Usually, a visual inspection is more than enough to see if your air filters are dirty. Remove the air filters and hold them up. If you can see through them, your air filters are clean. If they are clogged with dirt, they need to be cleaned or replaced.
On average, you should clean your air filters every two weeks and replace them after every 3-4 months. First, clean your air filters by washing them with soapy water. Then let them air dry or use a soft dry cloth to remove moisture.
5. Dirty Evaporator Coils
An evaporator coil holds chilled refrigerant inside. This chilled refrigerant in the evaporator coil removes heat from your room when air from the blower fan moves over it. A natural by-product of this process is condensation.
When there is moisture on the coils, they become more prone to getting dirty because dust particles stick to them. Since the evaporator coil works through absorption, it loses its cooling ability if covered in dust. Hence, dirty evaporator coils can lead to your air conditioner blowing warm air.
A dirty evaporator coil also causes more wear and tear on your HVAC unit and can reduce its lifespan. Debris on evaporator coils can also lead to ice buildup.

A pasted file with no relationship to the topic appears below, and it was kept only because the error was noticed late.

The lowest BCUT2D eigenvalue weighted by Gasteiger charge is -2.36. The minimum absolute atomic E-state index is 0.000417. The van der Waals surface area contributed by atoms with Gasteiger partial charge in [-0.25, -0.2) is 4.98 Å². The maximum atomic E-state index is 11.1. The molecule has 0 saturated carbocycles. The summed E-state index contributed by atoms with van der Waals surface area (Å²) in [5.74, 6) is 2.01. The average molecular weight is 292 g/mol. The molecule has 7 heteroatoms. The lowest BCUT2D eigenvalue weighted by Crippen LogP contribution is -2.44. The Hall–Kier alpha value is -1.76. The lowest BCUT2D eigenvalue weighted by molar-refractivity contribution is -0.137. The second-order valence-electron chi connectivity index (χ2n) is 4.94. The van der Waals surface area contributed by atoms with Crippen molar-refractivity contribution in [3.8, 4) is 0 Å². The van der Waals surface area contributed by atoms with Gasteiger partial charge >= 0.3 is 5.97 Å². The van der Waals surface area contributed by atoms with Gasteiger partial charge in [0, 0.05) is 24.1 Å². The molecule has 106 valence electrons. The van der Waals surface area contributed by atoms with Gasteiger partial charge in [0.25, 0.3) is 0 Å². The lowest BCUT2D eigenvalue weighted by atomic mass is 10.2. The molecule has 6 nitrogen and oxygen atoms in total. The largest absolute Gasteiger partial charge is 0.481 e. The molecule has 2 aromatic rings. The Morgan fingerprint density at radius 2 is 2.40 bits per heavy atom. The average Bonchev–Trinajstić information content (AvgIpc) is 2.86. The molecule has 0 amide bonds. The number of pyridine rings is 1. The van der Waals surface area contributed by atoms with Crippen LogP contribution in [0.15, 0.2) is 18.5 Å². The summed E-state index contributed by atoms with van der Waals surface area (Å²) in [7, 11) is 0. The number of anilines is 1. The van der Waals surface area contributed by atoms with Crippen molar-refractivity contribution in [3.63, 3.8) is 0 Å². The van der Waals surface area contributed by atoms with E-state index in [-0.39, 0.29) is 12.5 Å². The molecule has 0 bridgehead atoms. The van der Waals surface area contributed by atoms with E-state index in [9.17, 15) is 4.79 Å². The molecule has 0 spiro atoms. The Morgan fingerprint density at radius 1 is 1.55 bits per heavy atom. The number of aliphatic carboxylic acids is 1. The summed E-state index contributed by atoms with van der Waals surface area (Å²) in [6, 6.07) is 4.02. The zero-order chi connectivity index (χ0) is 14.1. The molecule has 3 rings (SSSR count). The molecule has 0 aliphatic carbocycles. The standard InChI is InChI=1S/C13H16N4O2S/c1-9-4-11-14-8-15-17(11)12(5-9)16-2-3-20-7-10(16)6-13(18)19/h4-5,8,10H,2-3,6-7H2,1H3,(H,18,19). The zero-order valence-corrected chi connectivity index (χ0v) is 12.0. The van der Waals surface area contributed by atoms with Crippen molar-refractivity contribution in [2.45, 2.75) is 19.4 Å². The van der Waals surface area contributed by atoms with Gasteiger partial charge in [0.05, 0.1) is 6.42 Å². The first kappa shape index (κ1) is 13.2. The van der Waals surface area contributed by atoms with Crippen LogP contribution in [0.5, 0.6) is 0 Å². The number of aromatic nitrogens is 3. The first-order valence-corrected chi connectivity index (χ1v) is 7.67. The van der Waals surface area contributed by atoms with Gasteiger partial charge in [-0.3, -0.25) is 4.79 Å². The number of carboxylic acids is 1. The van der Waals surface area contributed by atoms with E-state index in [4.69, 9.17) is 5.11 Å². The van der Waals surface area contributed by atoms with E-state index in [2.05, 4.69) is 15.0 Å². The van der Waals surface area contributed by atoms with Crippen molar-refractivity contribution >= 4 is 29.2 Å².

Turn off power to your AC unit and, to be on the safe side, turn off the circuit breaker as well. Locate the indoor access panel and unscrew it. Look at the evaporator coils and see if there is any dust or debris on them.
On average, you should be cleaning your evaporator coils every two months. Use a soft-bristled brush to remove any dust particles or debris. Use a coil comb to clean the area between the coil fins, taking great care not to bend the fins. If you do see any bent fins, gently straighten them with a fin comb. You can also use other methods to clean evaporator coils, such as the compressed air technique.
6. Frozen Evaporator Coils
When the evaporator coil removes heat from the air to chill your room, it leads to condensation. Air conditioners have a condensate drain to remove this moisture from the system. When too much water collects on the evaporator coil, it can freeze over. A frozen evaporator coil prevents heat transfer which can lead to your home AC blowing warm air.
To check if you have frozen evaporator coils first shut off power to your AC unit. For extra safety, also turn off the circuit breaker. Then open the indoor access panel and check for any frost or ice on the evaporator coil. To find out where the access panel is located, consult your AC’s instruction manual, then remove any screws or fasteners to gain entry to the access panel.
If you see any frost or ice on your evaporator coils, let them thaw. Do not turn the AC on until any frost has melted completely.